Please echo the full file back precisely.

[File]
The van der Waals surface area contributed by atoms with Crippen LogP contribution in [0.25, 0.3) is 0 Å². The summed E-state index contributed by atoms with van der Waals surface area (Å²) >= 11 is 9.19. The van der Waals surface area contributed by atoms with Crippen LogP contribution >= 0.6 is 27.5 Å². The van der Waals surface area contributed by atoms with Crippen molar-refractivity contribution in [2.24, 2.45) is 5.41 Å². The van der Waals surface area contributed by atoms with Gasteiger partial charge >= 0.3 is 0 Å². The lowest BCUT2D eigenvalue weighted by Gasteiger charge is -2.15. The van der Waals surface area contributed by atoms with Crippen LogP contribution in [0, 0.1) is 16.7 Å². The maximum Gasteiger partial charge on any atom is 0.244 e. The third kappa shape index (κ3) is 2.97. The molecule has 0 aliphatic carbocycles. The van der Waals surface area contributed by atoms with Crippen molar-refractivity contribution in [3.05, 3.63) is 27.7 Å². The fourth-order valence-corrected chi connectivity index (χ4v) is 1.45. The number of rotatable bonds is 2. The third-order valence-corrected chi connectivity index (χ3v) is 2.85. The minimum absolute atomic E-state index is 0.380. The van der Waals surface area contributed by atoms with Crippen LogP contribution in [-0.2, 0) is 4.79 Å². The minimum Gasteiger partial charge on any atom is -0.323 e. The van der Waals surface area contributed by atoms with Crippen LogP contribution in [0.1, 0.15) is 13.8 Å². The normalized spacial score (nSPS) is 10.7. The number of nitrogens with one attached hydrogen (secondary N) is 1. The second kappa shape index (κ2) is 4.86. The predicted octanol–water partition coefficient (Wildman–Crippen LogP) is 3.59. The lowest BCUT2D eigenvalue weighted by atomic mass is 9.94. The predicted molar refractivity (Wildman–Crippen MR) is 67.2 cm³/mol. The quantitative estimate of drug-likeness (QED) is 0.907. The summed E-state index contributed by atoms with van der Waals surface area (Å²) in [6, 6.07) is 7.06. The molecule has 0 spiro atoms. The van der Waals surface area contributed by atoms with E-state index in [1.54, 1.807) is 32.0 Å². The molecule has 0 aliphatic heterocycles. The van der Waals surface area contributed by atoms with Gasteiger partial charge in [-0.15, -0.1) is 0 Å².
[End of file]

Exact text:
The van der Waals surface area contributed by atoms with Crippen LogP contribution in [0.25, 0.3) is 0 Å². The summed E-state index contributed by atoms with van der Waals surface area (Å²) >= 11 is 9.19. The van der Waals surface area contributed by atoms with Crippen LogP contribution >= 0.6 is 27.5 Å². The van der Waals surface area contributed by atoms with Crippen molar-refractivity contribution in [2.24, 2.45) is 5.41 Å². The van der Waals surface area contributed by atoms with Gasteiger partial charge >= 0.3 is 0 Å². The lowest BCUT2D eigenvalue weighted by Gasteiger charge is -2.15. The van der Waals surface area contributed by atoms with Crippen LogP contribution in [0, 0.1) is 16.7 Å². The maximum Gasteiger partial charge on any atom is 0.244 e. The third kappa shape index (κ3) is 2.97. The molecule has 0 aliphatic carbocycles. The van der Waals surface area contributed by atoms with Crippen molar-refractivity contribution in [3.05, 3.63) is 27.7 Å². The fourth-order valence-corrected chi connectivity index (χ4v) is 1.45. The number of rotatable bonds is 2. The third-order valence-corrected chi connectivity index (χ3v) is 2.85. The minimum absolute atomic E-state index is 0.380. The van der Waals surface area contributed by atoms with Crippen LogP contribution in [-0.2, 0) is 4.79 Å². The minimum Gasteiger partial charge on any atom is -0.323 e. The van der Waals surface area contributed by atoms with Crippen LogP contribution in [0.1, 0.15) is 13.8 Å². The normalized spacial score (nSPS) is 10.7. The number of nitrogens with one attached hydrogen (secondary N) is 1. The second kappa shape index (κ2) is 4.86. The predicted octanol–water partition coefficient (Wildman–Crippen LogP) is 3.59. The lowest BCUT2D eigenvalue weighted by atomic mass is 9.94. The predicted molar refractivity (Wildman–Crippen MR) is 67.2 cm³/mol. The quantitative estimate of drug-likeness (QED) is 0.907. The summed E-state index contributed by atoms with van der Waals surface area (Å²) in [6, 6.07) is 7.06. The molecule has 0 spiro atoms. The van der Waals surface area contributed by atoms with E-state index in [1.54, 1.807) is 32.0 Å². The molecule has 0 aliphatic heterocycles. The van der Waals surface area contributed by atoms with Gasteiger partial charge in [-0.15, -0.1) is 0 Å².